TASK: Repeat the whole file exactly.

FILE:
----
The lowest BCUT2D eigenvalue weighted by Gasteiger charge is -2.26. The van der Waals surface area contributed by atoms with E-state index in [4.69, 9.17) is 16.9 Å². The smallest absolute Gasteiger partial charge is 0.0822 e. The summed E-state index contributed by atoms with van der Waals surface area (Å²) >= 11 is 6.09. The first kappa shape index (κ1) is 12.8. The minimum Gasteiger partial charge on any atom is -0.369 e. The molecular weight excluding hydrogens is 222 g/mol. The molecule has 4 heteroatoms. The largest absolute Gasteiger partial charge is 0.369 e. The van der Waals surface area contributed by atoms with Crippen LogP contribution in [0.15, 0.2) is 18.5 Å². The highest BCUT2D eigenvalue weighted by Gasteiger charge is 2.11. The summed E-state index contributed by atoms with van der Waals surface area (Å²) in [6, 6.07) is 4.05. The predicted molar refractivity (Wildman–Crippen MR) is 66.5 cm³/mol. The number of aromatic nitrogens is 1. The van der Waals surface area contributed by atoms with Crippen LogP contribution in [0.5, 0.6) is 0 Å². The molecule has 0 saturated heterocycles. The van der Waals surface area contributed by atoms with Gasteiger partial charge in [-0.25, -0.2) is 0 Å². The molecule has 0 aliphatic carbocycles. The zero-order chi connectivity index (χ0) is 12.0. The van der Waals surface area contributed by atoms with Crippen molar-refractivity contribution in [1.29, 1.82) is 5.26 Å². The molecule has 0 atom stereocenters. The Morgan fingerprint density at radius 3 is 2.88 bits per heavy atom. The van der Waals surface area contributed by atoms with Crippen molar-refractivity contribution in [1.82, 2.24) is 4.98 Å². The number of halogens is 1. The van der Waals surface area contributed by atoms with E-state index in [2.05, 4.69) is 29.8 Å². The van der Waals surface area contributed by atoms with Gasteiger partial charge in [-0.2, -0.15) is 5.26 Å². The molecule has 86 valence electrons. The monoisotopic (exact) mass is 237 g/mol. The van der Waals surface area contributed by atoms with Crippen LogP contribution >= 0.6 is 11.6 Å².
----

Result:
The lowest BCUT2D eigenvalue weighted by Gasteiger charge is -2.26. The van der Waals surface area contributed by atoms with E-state index in [4.69, 9.17) is 16.9 Å². The smallest absolute Gasteiger partial charge is 0.0822 e. The summed E-state index contributed by atoms with van der Waals surface area (Å²) >= 11 is 6.09. The first kappa shape index (κ1) is 12.8. The minimum Gasteiger partial charge on any atom is -0.369 e. The molecular weight excluding hydrogens is 222 g/mol. The molecule has 4 heteroatoms. The largest absolute Gasteiger partial charge is 0.369 e. The van der Waals surface area contributed by atoms with Crippen LogP contribution in [0.15, 0.2) is 18.5 Å². The highest BCUT2D eigenvalue weighted by Gasteiger charge is 2.11. The summed E-state index contributed by atoms with van der Waals surface area (Å²) in [6, 6.07) is 4.05. The predicted molar refractivity (Wildman–Crippen MR) is 66.5 cm³/mol. The number of aromatic nitrogens is 1. The van der Waals surface area contributed by atoms with Crippen LogP contribution in [0.5, 0.6) is 0 Å². The molecule has 0 saturated heterocycles. The van der Waals surface area contributed by atoms with Gasteiger partial charge in [-0.25, -0.2) is 0 Å². The molecule has 0 aliphatic carbocycles. The zero-order chi connectivity index (χ0) is 12.0. The van der Waals surface area contributed by atoms with Crippen molar-refractivity contribution in [1.29, 1.82) is 5.26 Å². The molecule has 0 atom stereocenters. The Morgan fingerprint density at radius 3 is 2.88 bits per heavy atom. The van der Waals surface area contributed by atoms with Crippen molar-refractivity contribution in [1.82, 2.24) is 4.98 Å². The number of halogens is 1. The van der Waals surface area contributed by atoms with E-state index in [2.05, 4.69) is 29.8 Å². The van der Waals surface area contributed by atoms with Gasteiger partial charge in [-0.2, -0.15) is 5.26 Å². The molecule has 86 valence electrons. The monoisotopic (exact) mass is 237 g/mol. The van der Waals surface area contributed by atoms with Crippen LogP contribution >= 0.6 is 11.6 Å².